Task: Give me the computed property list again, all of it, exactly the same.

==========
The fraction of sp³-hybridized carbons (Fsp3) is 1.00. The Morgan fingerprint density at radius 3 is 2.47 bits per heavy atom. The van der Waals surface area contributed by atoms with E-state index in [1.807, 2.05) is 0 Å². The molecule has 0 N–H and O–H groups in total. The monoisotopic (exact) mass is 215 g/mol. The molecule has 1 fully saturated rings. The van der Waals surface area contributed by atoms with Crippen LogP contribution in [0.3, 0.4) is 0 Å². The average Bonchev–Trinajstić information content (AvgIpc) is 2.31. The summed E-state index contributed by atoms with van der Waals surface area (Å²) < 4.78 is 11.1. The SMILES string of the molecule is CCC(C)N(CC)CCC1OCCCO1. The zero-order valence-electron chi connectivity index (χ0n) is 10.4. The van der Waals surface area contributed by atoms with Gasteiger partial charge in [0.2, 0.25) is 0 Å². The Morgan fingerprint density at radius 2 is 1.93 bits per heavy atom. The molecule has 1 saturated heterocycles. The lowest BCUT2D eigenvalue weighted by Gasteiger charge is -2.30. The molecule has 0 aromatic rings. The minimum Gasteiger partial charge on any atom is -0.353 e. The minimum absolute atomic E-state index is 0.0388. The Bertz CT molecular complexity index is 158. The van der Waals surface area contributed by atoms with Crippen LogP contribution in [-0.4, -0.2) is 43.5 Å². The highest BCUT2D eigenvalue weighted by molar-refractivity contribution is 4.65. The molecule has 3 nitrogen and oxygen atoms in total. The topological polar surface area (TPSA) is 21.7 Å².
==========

The fraction of sp³-hybridized carbons (Fsp3) is 1.00. The Morgan fingerprint density at radius 3 is 2.47 bits per heavy atom. The van der Waals surface area contributed by atoms with E-state index in [1.807, 2.05) is 0 Å². The molecule has 0 N–H and O–H groups in total. The monoisotopic (exact) mass is 215 g/mol. The molecule has 1 fully saturated rings. The van der Waals surface area contributed by atoms with Crippen LogP contribution in [0.3, 0.4) is 0 Å². The average Bonchev–Trinajstić information content (AvgIpc) is 2.31. The summed E-state index contributed by atoms with van der Waals surface area (Å²) < 4.78 is 11.1. The SMILES string of the molecule is CCC(C)N(CC)CCC1OCCCO1. The zero-order valence-electron chi connectivity index (χ0n) is 10.4. The van der Waals surface area contributed by atoms with Gasteiger partial charge in [0.2, 0.25) is 0 Å². The Morgan fingerprint density at radius 2 is 1.93 bits per heavy atom. The molecule has 1 saturated heterocycles. The lowest BCUT2D eigenvalue weighted by Gasteiger charge is -2.30. The molecule has 0 aromatic rings. The minimum Gasteiger partial charge on any atom is -0.353 e. The minimum absolute atomic E-state index is 0.0388. The Bertz CT molecular complexity index is 158. The van der Waals surface area contributed by atoms with Crippen LogP contribution in [-0.4, -0.2) is 43.5 Å². The highest BCUT2D eigenvalue weighted by molar-refractivity contribution is 4.65. The molecule has 3 nitrogen and oxygen atoms in total. The topological polar surface area (TPSA) is 21.7 Å².